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Although fair trial guarantees have always been recognised as constituting an integral aspect of international arbitral proceedings, this has largely been viewed through the lens of civil procedure rather than as a matter of public law and human rights. This state of affairs has further been compounded by the confidential nature of arbitration and the relative scarcity of set aside (annulment) proceedings before the courts of the seat of arbitration on the grounds of unequal treatment, and before human rights bodies such as the European Court of Human Rights. Moreover, it has always been difficult to reconcile contractual freedom and the advantages offered by arbitration with equal treatment and fair trial claims. This article demonstrates the existence of a set of general principles concerning the meaning and content of equal treatment, which are consistent with its commercial (and civil procedure) and human rights dimensions. The basis of this conclusion is Article 18 of the UNCITRAL Model Law on International Commercial Arbitration, as consistently interpreted and adapted by local laws and judgments, arbitral statutes and determinations by the European Court of Human Rights.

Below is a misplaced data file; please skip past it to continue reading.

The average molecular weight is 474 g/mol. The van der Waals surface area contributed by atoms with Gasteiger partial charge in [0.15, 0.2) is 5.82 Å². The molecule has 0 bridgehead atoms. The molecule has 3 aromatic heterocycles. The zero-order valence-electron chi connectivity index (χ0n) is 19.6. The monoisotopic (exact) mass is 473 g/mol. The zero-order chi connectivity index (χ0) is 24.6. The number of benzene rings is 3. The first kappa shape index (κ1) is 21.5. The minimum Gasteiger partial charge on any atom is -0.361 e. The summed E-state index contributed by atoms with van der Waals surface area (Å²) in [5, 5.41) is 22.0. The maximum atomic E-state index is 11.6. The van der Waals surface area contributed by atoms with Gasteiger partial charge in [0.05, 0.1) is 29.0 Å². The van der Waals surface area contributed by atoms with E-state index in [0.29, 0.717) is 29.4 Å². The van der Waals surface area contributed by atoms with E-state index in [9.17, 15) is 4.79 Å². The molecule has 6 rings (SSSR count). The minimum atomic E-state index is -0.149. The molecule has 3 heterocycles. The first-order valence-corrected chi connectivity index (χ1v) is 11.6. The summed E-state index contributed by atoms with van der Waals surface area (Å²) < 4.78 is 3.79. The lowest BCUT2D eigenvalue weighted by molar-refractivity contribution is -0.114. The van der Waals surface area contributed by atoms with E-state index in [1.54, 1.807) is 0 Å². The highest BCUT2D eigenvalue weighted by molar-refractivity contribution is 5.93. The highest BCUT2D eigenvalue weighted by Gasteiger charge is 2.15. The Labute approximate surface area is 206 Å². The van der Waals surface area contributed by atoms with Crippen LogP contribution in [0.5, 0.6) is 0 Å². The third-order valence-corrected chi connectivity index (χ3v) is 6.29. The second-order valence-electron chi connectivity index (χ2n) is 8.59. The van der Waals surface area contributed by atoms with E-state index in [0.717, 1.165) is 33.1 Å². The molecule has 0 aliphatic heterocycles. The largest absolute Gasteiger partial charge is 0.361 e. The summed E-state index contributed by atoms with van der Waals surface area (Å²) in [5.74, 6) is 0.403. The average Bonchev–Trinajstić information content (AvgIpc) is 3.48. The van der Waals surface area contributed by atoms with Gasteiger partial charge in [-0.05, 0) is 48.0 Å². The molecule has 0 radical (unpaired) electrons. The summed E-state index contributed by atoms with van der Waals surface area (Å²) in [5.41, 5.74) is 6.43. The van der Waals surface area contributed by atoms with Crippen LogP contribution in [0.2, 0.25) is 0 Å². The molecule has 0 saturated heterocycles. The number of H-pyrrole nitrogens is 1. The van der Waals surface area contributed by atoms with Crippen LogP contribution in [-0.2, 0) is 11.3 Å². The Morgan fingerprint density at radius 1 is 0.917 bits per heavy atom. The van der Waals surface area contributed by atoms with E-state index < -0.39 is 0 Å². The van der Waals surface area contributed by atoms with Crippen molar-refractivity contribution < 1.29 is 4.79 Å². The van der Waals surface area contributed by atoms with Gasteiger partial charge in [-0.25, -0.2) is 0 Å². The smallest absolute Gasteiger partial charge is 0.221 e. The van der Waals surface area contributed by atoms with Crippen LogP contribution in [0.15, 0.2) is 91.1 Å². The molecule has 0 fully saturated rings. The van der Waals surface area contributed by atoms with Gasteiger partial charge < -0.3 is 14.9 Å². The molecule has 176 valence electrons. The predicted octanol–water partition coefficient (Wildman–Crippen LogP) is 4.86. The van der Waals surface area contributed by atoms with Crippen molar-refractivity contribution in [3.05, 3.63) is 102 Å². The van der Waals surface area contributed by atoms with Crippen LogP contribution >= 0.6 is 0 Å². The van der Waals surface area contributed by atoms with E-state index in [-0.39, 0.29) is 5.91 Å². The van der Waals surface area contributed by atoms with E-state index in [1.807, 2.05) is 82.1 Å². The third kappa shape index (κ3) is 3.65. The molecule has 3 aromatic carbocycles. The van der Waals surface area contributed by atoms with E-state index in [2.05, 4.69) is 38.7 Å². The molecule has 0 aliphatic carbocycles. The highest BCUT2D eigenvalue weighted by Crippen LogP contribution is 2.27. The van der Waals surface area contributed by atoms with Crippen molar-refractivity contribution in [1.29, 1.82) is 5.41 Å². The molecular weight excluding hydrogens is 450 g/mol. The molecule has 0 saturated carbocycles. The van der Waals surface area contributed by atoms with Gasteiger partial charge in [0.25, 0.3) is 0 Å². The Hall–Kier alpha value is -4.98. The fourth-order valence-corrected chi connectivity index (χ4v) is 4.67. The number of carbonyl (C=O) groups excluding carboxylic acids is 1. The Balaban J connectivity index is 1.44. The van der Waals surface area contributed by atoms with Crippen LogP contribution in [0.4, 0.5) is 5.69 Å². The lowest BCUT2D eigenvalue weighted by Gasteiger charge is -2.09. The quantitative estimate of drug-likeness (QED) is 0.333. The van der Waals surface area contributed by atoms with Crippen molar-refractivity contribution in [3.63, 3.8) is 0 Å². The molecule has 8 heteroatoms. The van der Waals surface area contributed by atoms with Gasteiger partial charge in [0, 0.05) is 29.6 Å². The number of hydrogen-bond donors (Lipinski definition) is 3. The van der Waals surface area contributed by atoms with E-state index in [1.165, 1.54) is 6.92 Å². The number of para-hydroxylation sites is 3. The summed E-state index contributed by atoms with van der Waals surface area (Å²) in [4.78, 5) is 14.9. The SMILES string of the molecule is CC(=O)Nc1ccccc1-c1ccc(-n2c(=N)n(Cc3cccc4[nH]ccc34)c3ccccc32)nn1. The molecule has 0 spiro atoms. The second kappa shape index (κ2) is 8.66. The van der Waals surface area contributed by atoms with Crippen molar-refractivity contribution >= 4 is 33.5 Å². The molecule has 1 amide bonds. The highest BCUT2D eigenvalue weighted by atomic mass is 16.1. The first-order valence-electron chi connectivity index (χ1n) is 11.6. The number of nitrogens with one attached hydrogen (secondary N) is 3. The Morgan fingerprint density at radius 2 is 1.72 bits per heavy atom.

Although the Model Law has, through article 9, settled that the application for interim measure is not incompatible with the arbitration agreement, it does not expressly stipulate whether the forum court enjoys the power to issue interim measures. Therefore, it was thought that the mere adoption by some regimes of article 9 may not be sufficient, in and of itself, to establish the power of the courts to issue interim measures, which in turn gave rise to the need for the formulation of a provision such as article 17J in the 2006 amendments to the Model Law.